This article is a cultural analysis of the racial, sexual, and colonial aspects of homegrown terrorist assemblages in the American heartland. Applying Jasbir K. Puar's theories in Terrorist Assemblages: Homonationalism in Queer Times to the 2008 remarks by Oklahoma State Representative Sally Kern, who said that homosexuality is a worse threat than terrorism or Islam, this study illuminates how some conservative lawmakers declare states of emergency for political gain and to advance neoliberal policies. The article first reads Kern's nationally protested statements through the lens of Puar's work and in the context of the Oklahoma City bombing of 1995, then examines Kern's 2011 book as a narrative of white oppression grounded in an erasure of racism and imperialism, and concludes that her regular endorsement of emergency clauses in legislation corresponds with the apocalyptic temporality that characterizes her theological outlook. Even as it critically analyzes Kern's discourse and politics, this study cautions against reading her or the state she represents as retrograde, backward, or anti-modern, lest it perpetuates the spatiotemporal binaries that anchor civilizing missions and their homonationalist impulses.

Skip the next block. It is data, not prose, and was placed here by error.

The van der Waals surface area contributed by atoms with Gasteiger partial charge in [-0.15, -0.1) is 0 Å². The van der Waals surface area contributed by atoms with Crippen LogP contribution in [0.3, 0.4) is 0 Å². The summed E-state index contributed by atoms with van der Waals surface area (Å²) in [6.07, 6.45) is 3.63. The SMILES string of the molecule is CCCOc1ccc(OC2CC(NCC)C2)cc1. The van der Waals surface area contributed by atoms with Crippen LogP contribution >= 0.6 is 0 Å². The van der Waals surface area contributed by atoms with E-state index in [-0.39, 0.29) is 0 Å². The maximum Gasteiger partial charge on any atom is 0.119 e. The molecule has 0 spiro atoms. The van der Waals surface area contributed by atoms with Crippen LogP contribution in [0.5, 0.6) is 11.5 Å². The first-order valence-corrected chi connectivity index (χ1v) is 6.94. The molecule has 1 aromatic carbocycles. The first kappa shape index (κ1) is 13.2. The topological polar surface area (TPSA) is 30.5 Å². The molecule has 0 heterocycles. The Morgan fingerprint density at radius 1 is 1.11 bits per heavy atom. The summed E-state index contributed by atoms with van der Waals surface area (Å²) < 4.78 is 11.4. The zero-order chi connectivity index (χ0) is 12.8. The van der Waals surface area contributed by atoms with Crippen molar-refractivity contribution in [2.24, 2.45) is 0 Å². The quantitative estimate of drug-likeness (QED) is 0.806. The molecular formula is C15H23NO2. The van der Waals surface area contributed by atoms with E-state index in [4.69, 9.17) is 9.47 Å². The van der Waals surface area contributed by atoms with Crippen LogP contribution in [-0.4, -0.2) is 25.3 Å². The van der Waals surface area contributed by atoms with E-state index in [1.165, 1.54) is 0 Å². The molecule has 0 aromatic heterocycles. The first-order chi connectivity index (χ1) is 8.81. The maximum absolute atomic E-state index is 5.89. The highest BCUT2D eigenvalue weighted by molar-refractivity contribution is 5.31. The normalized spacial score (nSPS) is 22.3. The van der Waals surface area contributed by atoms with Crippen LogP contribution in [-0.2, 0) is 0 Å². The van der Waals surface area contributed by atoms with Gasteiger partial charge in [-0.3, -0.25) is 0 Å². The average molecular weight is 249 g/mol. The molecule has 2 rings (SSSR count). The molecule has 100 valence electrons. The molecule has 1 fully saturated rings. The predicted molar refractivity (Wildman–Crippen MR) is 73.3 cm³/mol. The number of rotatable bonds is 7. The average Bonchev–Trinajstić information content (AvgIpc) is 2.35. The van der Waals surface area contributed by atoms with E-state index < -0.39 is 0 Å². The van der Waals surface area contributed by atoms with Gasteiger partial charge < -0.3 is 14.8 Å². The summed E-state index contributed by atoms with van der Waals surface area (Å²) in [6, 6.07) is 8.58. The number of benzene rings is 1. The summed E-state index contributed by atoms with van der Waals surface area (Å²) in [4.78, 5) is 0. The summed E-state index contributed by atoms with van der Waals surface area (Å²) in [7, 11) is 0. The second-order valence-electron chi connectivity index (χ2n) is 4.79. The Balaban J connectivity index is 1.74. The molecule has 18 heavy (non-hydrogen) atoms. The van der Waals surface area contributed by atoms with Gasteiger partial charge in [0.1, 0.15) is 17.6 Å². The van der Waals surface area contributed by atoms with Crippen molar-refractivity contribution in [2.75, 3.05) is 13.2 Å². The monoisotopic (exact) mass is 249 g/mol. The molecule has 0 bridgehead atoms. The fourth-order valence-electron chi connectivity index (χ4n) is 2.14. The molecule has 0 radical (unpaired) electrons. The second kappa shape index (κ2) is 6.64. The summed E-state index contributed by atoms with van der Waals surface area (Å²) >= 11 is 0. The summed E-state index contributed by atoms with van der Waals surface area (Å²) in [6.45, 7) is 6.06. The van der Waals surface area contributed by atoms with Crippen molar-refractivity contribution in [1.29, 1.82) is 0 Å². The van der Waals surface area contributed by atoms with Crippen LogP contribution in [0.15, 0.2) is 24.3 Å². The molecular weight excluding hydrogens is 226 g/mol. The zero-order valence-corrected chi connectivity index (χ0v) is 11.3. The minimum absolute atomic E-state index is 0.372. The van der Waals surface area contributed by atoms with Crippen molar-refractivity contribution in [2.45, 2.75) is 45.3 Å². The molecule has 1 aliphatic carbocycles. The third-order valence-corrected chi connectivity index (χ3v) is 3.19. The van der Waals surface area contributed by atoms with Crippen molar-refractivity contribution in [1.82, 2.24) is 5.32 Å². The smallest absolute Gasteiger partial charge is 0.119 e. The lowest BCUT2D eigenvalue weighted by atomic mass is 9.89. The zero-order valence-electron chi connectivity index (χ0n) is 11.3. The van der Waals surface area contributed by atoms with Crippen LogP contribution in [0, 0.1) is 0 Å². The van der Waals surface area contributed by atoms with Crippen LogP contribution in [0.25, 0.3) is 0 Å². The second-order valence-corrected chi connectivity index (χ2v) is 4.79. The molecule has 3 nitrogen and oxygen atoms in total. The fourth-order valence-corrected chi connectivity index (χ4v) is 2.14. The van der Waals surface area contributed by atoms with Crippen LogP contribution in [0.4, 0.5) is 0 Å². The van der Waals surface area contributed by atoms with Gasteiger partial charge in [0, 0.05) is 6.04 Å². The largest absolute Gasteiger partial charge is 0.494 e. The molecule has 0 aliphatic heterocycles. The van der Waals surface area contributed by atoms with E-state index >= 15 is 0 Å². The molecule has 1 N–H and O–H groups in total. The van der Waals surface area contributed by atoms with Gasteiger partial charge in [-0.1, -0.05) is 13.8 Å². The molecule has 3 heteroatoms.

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pp. 153-173
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